Metemrsquos closetolerance manufacturing capabilities include ECM turbulated STEM drilling curved shaped complex angle deep holes various types of EDM and conventional millturn machining

GE Buying Precision-Drilling Specialist for Turbine Blades

Dec. 30, 2015
GE's acquisition of Metem Corporation would bring “cooling hole-drilling” specialty in-house.

General Electric has a purchase agreement to acquire Metem Corporation, a New Jersey-based specialist in the technology of precision drilling for cooling holes in turbine blades. Metem has three plants  — Parsippany, N.J.; Allentown, Penn.; and Szazhalombatta, Hungary — each one equipped with fully integrated machining capabilities for hot-gas path and combustion components in turbine engines. 

In its announcement, GE stated the operation would be a strategic development for its GE Power division, as demand for Metem’s advanced manufacturing technologies increases. It added that it intends to expand the Metem’s capabilities and production capacity.

Metem’s close-tolerance manufacturing capabilities include: ECM turbulated STEM drilling (curved, shaped, complex angle, deep holes); multi-axis fast hole drill EDM; CNC EDM; conventional EDM; wire EDM; a patented "drill-thru-TBC" coating process; conventional machining; and part assembly.

The value of the purchase agreement was not announced. GE said the transaction would close during Q1 2016, but two businesses would continue to operate separately, and Metem would continue to be managed by its existing leadership team.

The GE Power Generation business unit is the world’s largest manufacturer of gas turbines in various sizes and power ratings. It also develops steam turbines and other power generation technologies. Recently, it announced plans to establish a "Center of Excellence" for heavy-duty gas turbines in Belfort, France.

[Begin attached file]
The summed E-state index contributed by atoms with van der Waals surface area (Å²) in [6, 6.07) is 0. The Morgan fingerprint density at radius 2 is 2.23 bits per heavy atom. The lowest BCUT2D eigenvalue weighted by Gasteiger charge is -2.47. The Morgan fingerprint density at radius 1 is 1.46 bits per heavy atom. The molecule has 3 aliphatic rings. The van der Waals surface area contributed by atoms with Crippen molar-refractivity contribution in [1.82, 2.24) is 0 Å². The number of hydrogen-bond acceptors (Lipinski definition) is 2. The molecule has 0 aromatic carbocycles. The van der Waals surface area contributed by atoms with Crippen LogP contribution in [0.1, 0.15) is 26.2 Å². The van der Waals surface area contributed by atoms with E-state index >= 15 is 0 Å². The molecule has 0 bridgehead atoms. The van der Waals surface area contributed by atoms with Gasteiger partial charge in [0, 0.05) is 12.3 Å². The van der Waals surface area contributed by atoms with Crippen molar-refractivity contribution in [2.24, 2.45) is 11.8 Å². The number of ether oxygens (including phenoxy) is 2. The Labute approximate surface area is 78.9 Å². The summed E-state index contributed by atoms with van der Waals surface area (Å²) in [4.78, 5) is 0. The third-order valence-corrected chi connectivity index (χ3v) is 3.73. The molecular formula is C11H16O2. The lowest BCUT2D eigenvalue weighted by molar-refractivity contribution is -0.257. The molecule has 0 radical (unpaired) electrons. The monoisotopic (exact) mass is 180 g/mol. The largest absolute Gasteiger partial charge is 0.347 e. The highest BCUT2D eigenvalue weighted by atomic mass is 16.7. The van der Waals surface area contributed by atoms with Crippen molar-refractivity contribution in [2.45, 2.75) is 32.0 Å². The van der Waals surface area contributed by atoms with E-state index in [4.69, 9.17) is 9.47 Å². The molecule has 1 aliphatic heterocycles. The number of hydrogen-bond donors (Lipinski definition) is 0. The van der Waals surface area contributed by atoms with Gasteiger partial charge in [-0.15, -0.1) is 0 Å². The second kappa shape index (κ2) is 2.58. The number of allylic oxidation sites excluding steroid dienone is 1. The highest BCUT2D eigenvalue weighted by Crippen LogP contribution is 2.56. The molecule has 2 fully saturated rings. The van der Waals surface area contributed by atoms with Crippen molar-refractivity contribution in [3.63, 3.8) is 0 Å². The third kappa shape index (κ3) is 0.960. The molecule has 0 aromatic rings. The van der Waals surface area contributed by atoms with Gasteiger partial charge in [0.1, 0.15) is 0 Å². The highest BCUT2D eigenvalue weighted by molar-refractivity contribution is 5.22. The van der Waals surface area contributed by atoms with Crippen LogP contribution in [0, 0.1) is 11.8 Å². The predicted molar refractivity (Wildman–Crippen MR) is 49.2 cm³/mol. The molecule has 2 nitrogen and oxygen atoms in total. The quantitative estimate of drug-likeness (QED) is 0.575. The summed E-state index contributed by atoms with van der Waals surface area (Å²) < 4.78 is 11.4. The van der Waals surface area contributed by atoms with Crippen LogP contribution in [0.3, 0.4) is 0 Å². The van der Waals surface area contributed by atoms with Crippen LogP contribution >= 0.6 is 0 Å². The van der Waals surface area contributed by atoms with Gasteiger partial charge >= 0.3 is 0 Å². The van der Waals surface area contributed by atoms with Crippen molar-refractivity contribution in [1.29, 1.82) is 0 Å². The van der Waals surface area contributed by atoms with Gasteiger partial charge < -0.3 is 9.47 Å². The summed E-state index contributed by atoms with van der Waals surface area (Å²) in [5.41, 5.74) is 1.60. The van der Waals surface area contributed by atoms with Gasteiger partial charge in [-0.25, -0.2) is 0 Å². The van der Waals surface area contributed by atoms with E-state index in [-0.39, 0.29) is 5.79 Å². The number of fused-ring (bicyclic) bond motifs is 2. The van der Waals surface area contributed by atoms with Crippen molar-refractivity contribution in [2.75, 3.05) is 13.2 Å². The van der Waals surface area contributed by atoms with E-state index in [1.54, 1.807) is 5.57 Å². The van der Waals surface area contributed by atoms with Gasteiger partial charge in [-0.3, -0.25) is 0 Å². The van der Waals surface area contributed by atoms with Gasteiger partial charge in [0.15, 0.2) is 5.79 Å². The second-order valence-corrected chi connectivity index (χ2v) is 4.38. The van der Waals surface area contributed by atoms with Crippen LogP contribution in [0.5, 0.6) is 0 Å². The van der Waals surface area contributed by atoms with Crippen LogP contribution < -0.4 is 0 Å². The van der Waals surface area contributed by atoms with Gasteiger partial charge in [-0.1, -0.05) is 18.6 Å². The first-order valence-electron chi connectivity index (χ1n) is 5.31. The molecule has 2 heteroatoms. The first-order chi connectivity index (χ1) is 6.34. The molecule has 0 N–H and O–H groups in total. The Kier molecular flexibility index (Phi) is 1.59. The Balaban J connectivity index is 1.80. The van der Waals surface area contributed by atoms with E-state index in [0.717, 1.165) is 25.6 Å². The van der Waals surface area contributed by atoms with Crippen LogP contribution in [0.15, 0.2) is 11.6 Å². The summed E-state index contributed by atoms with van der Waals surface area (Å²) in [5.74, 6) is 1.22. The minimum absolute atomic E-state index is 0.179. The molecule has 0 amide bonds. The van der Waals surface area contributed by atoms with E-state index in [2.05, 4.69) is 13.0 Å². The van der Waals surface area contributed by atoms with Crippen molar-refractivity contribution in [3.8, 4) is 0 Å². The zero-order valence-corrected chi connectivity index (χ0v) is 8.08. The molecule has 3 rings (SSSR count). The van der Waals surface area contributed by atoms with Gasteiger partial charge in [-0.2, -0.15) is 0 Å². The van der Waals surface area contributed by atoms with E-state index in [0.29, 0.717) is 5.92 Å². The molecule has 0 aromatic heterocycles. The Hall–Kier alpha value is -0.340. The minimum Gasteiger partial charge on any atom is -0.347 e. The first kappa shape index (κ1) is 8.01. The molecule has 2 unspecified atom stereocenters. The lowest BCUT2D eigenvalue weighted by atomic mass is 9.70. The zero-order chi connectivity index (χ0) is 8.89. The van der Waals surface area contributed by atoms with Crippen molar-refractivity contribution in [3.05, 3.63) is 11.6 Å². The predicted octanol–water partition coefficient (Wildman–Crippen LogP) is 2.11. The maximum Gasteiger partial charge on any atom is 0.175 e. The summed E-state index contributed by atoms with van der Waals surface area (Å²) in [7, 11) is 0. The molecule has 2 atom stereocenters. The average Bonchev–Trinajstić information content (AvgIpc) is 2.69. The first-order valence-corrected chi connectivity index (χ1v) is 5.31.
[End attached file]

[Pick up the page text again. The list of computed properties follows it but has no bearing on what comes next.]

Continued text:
Heavy-duty gas turbines must endure very high operating temperatures in order to perform effectively, which makes the metal forming the blades weaker. Turbine blade cooling technology is an important element of GE’s gas turbine design, and “to realize supply chain efficiencies and reduce costs,” GE decided to bring cooling hole-drilling capability “in-house.”

GE and Metem been in business together since the 1970s, and currently GE is Metem’s largest customer.

“Gas turbines coupled with services are the core of GE Power,” stated Mike Chanatry, vice president of Gas Power Systems Supply Chain. “Our acquisition of Alstom’s power business has significantly improved our competitiveness, particularly in our technology leadership position and global presence. But, we have not stopped there.”

Chanatry continued: “In addition to adding to the GE Store capabilities, acquiring Metem would help achieve synergies by improving the overall cost base of products.”

American Machinist is an IndustryWeek companion site within Penton's Manufacturing & Supply Chain Group.

About the Author

Robert Brooks | Content Director

Robert Brooks has been a business-to-business reporter, writer, editor, and columnist for more than 20 years, specializing in the primary metal and basic manufacturing industries. His work has covered a wide range of topics, including process technology, resource development, material selection, product design, workforce development, and industrial market strategies, among others. Currently, he specializes in subjects related to metal component and product design, development, and manufacturing — including castings, forgings, machined parts, and fabrications.

Brooks is a graduate of Kenyon College (B.A. English, Political Science) and Emory University (M.A. English.)

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